In his spare time, to entertain his brain, Little writes hefty articles and conducts research on a variety of topics, including the history of religious congregations in Indianapolis. Part of researching, Little said, includes determining what you want to know about a particular subject and what process you will need to go through in order to get that information.

“I’ve got a spreadsheet and a map and have information on about 600 religious congregations throughout Marion County,” he said, simultaneously scrolling through a thoroughly detailed spreadsheet on his mobile phone. “And all of it is from this process. It’s taken me 4½ years at this point.”

The idea to document churches began in January 2018, but serious conversations about creating a book with all the information didn’t begin until March 2020. Little started an Instagram account during the early days of the COVID-19 pandemic called “Old Churches Indy,” where he posted photos of local historic churches with a blurb of information to accompany them.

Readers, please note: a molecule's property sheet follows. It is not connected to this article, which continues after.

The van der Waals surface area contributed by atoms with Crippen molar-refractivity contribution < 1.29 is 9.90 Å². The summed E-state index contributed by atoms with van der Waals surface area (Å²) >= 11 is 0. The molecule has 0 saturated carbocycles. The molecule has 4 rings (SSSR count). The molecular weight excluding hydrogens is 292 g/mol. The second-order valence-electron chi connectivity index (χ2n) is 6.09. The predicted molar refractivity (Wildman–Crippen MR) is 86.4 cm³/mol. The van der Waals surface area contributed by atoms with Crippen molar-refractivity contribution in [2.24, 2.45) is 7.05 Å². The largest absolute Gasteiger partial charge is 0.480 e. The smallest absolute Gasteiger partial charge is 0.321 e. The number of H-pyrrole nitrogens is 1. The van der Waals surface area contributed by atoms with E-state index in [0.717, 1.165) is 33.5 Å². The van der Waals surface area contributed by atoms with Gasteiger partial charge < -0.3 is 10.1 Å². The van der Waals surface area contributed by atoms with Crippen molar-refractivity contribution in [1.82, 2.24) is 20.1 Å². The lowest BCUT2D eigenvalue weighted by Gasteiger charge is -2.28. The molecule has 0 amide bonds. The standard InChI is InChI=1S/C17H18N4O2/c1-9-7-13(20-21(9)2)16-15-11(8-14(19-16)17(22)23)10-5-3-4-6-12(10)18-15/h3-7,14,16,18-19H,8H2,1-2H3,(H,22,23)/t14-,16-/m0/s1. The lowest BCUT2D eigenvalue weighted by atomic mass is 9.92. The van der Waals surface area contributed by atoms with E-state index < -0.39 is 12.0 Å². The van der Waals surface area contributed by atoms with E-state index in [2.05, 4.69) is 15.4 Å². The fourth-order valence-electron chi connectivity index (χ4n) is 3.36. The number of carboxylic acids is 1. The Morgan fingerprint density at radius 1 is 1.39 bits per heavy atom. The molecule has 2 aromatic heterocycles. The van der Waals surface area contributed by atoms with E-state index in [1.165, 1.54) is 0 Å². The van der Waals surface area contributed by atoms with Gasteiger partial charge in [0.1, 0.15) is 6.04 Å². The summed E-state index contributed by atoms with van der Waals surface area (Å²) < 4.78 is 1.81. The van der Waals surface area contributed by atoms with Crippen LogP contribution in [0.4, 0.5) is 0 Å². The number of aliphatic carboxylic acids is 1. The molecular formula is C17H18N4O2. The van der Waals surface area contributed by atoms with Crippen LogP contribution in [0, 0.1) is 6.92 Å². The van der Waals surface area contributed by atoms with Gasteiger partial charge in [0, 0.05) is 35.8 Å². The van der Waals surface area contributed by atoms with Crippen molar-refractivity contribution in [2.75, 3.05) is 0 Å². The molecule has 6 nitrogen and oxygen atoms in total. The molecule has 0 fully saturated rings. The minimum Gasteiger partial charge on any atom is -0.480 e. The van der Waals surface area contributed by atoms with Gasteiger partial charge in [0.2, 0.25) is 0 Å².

It wasn’t until he met friend and photographer Kati Gaschler during an Indianapolis church tour that the concept of designing a book began evolving into concrete plans.

Set in stone

Little’s love of old churches stems back to his deep appreciation for architecture. That interest, coupled with a passion for religious communities, forged his desire to learn more about historic churches in his hometown.

“I think it’s fascinating in a really, really interesting way to see how communities have developed,” he explained.

Little’s research skills aided in the book’s development, beginning with intricate documentation of every church standing in Indianapolis beginning in 1952 that remains standing in 2022. That’s roughly 280 churches today, he said.

The alphabetized list of Indianapolis churches includes additional information about their congregations, the style of each church, what construction materials were used, the structure’s architect and so on.

While researching, Little said he relied on and the Hoosier State Chronicles database, among other sources. From there, he created a comprehensive map including each church’s location. Then he, and eventually Gaschler, ventured out to take high-quality photos of the structures.